Barbados needs a resurgent Democratic Labour Party (DLP) and the time has come for the members to stop feeling sorry for themselves, following the party’s historic loss in the 2018 polls, when the Barbados Labour Party (BLP) claimed all 30 seats,” says party stalwart, Derek Alleyne.
Delivering the Astor B Watts lecture today, in partnership with the man who managed the disastrous campaign, Robert “Bobby”Morris, Alleyne stressed that it was pointless to continue the blame game, especially at a time when the country needed the major political party to be the voice that questions some of the actions of the Government.
He accused the hierarchy of the trade unions of being in bed with the Government and therefore it was up to the DLP to champion the causes of the working class.
“At the NUPW [National Union of Public Workers], the president speaking north, the General Secretary speaking south and the Deputy General Secretary down west. You can’t separate the political parties from the unions, everything gone red,” he said, in an apparent reference to the BLP’s party colours.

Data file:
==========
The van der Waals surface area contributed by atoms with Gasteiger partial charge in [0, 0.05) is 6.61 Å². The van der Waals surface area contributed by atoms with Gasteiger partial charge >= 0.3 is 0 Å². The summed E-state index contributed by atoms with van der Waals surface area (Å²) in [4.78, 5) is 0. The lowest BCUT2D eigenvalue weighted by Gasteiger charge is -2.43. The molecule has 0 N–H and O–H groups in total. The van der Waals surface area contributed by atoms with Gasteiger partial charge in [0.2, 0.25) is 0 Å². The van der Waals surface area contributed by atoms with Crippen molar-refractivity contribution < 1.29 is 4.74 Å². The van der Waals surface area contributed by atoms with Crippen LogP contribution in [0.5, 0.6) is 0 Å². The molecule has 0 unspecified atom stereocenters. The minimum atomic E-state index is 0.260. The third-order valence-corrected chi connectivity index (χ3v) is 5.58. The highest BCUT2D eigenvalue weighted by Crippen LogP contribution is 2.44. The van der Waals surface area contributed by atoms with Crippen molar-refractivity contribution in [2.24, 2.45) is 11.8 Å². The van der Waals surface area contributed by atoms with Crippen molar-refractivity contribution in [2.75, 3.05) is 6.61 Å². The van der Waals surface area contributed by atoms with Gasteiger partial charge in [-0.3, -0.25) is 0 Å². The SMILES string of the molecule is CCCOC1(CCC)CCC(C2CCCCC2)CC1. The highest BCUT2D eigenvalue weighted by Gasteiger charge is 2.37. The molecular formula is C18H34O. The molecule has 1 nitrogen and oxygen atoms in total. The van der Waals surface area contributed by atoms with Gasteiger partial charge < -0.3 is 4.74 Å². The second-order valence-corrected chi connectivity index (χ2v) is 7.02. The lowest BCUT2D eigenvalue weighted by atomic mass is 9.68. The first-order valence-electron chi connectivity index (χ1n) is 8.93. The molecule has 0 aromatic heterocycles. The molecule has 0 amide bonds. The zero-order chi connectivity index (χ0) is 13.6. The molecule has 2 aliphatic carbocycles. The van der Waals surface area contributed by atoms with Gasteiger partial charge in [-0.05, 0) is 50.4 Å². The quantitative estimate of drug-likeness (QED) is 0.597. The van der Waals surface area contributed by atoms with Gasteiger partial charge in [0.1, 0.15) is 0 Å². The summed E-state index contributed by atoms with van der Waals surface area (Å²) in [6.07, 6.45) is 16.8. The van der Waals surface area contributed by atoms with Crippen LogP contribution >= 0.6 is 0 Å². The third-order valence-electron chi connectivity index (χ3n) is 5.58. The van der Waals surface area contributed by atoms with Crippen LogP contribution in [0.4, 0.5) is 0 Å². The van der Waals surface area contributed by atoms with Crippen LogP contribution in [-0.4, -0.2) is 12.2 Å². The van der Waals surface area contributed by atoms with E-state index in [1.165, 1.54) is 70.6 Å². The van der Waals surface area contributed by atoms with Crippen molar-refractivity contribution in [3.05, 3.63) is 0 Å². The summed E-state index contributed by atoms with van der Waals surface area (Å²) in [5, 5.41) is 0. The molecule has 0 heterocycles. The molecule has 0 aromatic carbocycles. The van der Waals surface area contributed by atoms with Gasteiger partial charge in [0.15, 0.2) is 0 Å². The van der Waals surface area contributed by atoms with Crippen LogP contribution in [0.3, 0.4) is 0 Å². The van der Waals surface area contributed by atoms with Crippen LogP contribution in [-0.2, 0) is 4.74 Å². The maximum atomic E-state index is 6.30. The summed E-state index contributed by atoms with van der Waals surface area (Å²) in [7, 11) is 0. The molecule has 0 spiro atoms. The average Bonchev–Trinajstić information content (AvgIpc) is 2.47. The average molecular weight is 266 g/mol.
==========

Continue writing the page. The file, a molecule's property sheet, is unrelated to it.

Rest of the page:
He added, “We have the responsibility as a political party to speak for the people at this very critical time.”
However, Alleyne charged that in order to serve the people of Barbados, members of the party must reconcile themselves with the decision of the people a year ago. He also argued that each person must reflect on how they contributed to the state of the party, rather than pointing fingers at a few. Drawing an analogy with a parent’s discipline, Alleyne told the audience that this was not a time for self-pity.
“When my mother had reason to cut my backside, I never used to draw up in a corner and feel sorry for myself. I used to internalize why I got the flogging. What did I do that forced my mother to put her hands on me? I have always lived my life that way and when negative things happen, instead of sitting in a corner sucking salt, I ask myself what I would have done to bring this upon myself,” said Alleyne.
He added, I want this party, rather than engage in name calling, to internalize what we would have done to cause people to treat us the way that they would have treated us. We are collectively responsible for what has happened to this party. Not one, two or 12 persons could have contributed to the lashes that this party got.”
Alleyne’s comments were in stark contrast to utterances made by Morris two months ago, when he stated that despite the resounding rejection at the polls, the DLP should be lauded for miraculously keeping the Barbados economy afloat.
His comments came a week after former Minister of Culture and Sports Stephen Lashley called on the party to humble itself before the people of Barbados and openly acknowledge its mistakes.